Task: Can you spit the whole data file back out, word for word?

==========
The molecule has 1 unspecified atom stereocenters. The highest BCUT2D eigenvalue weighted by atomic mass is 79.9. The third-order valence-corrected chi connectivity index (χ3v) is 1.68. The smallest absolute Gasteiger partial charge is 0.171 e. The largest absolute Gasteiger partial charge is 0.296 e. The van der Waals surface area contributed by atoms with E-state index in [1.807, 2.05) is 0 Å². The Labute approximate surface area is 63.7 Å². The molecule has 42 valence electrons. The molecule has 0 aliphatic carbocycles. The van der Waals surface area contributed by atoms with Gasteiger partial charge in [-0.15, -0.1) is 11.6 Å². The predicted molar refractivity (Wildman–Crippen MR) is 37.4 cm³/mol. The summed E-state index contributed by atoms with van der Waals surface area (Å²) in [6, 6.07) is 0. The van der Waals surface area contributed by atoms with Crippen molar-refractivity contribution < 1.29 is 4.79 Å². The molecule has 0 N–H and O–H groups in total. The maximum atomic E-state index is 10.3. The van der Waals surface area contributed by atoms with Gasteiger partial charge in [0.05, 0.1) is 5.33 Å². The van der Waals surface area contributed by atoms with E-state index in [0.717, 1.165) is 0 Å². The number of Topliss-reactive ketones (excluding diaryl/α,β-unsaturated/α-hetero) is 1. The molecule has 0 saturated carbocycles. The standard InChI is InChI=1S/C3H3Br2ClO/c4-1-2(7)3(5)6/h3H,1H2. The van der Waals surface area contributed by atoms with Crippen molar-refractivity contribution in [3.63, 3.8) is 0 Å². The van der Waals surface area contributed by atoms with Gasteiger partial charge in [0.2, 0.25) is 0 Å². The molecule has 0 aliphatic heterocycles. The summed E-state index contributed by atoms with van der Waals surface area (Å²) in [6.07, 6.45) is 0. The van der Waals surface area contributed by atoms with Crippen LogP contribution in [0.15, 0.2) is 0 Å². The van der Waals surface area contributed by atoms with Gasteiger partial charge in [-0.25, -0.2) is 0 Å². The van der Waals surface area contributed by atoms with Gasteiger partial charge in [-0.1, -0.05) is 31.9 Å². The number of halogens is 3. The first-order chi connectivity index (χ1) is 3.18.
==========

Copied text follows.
The molecule has 1 unspecified atom stereocenters. The highest BCUT2D eigenvalue weighted by atomic mass is 79.9. The third-order valence-corrected chi connectivity index (χ3v) is 1.68. The smallest absolute Gasteiger partial charge is 0.171 e. The largest absolute Gasteiger partial charge is 0.296 e. The van der Waals surface area contributed by atoms with E-state index in [1.807, 2.05) is 0 Å². The Labute approximate surface area is 63.7 Å². The molecule has 42 valence electrons. The molecule has 0 aliphatic carbocycles. The van der Waals surface area contributed by atoms with Gasteiger partial charge in [-0.15, -0.1) is 11.6 Å². The predicted molar refractivity (Wildman–Crippen MR) is 37.4 cm³/mol. The summed E-state index contributed by atoms with van der Waals surface area (Å²) in [6, 6.07) is 0. The van der Waals surface area contributed by atoms with Crippen molar-refractivity contribution < 1.29 is 4.79 Å². The molecule has 0 N–H and O–H groups in total. The maximum atomic E-state index is 10.3. The van der Waals surface area contributed by atoms with Gasteiger partial charge in [0.05, 0.1) is 5.33 Å². The van der Waals surface area contributed by atoms with E-state index in [0.717, 1.165) is 0 Å². The number of Topliss-reactive ketones (excluding diaryl/α,β-unsaturated/α-hetero) is 1. The molecule has 0 saturated carbocycles. The standard InChI is InChI=1S/C3H3Br2ClO/c4-1-2(7)3(5)6/h3H,1H2. The van der Waals surface area contributed by atoms with Crippen molar-refractivity contribution in [3.63, 3.8) is 0 Å². The van der Waals surface area contributed by atoms with Gasteiger partial charge in [0.2, 0.25) is 0 Å². The molecule has 0 aliphatic heterocycles. The summed E-state index contributed by atoms with van der Waals surface area (Å²) in [6.07, 6.45) is 0. The van der Waals surface area contributed by atoms with Crippen LogP contribution in [0.15, 0.2) is 0 Å². The van der Waals surface area contributed by atoms with Gasteiger partial charge in [-0.25, -0.2) is 0 Å². The van der Waals surface area contributed by atoms with Gasteiger partial charge in [-0.1, -0.05) is 31.9 Å². The number of halogens is 3. The first-order chi connectivity index (χ1) is 3.18.